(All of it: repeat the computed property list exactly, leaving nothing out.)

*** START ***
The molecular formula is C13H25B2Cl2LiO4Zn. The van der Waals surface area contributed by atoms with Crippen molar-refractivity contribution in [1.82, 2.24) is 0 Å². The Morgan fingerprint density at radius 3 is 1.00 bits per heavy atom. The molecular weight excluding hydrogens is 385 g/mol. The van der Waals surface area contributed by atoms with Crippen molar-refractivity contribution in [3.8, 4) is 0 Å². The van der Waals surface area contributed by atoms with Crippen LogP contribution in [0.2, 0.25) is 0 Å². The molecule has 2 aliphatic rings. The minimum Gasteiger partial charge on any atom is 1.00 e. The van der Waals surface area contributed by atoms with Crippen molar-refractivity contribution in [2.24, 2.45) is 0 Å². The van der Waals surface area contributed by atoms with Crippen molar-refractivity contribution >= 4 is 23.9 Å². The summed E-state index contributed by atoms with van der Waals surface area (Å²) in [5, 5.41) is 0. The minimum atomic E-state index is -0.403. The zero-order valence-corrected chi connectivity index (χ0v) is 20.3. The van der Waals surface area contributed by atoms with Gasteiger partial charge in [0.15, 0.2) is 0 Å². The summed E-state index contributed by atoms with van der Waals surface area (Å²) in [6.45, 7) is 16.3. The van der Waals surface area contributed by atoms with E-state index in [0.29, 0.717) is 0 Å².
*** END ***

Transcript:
The molecular formula is C13H25B2Cl2LiO4Zn. The van der Waals surface area contributed by atoms with Crippen molar-refractivity contribution in [1.82, 2.24) is 0 Å². The Morgan fingerprint density at radius 3 is 1.00 bits per heavy atom. The molecular weight excluding hydrogens is 385 g/mol. The van der Waals surface area contributed by atoms with Crippen molar-refractivity contribution in [3.8, 4) is 0 Å². The van der Waals surface area contributed by atoms with Crippen LogP contribution in [0.2, 0.25) is 0 Å². The molecule has 2 aliphatic rings. The minimum Gasteiger partial charge on any atom is 1.00 e. The van der Waals surface area contributed by atoms with Crippen molar-refractivity contribution in [2.24, 2.45) is 0 Å². The van der Waals surface area contributed by atoms with Crippen molar-refractivity contribution >= 4 is 23.9 Å². The summed E-state index contributed by atoms with van der Waals surface area (Å²) in [5, 5.41) is 0. The minimum atomic E-state index is -0.403. The zero-order valence-corrected chi connectivity index (χ0v) is 20.3. The van der Waals surface area contributed by atoms with Gasteiger partial charge in [0.15, 0.2) is 0 Å². The summed E-state index contributed by atoms with van der Waals surface area (Å²) in [6.45, 7) is 16.3. The van der Waals surface area contributed by atoms with E-state index in [0.29, 0.717) is 0 Å².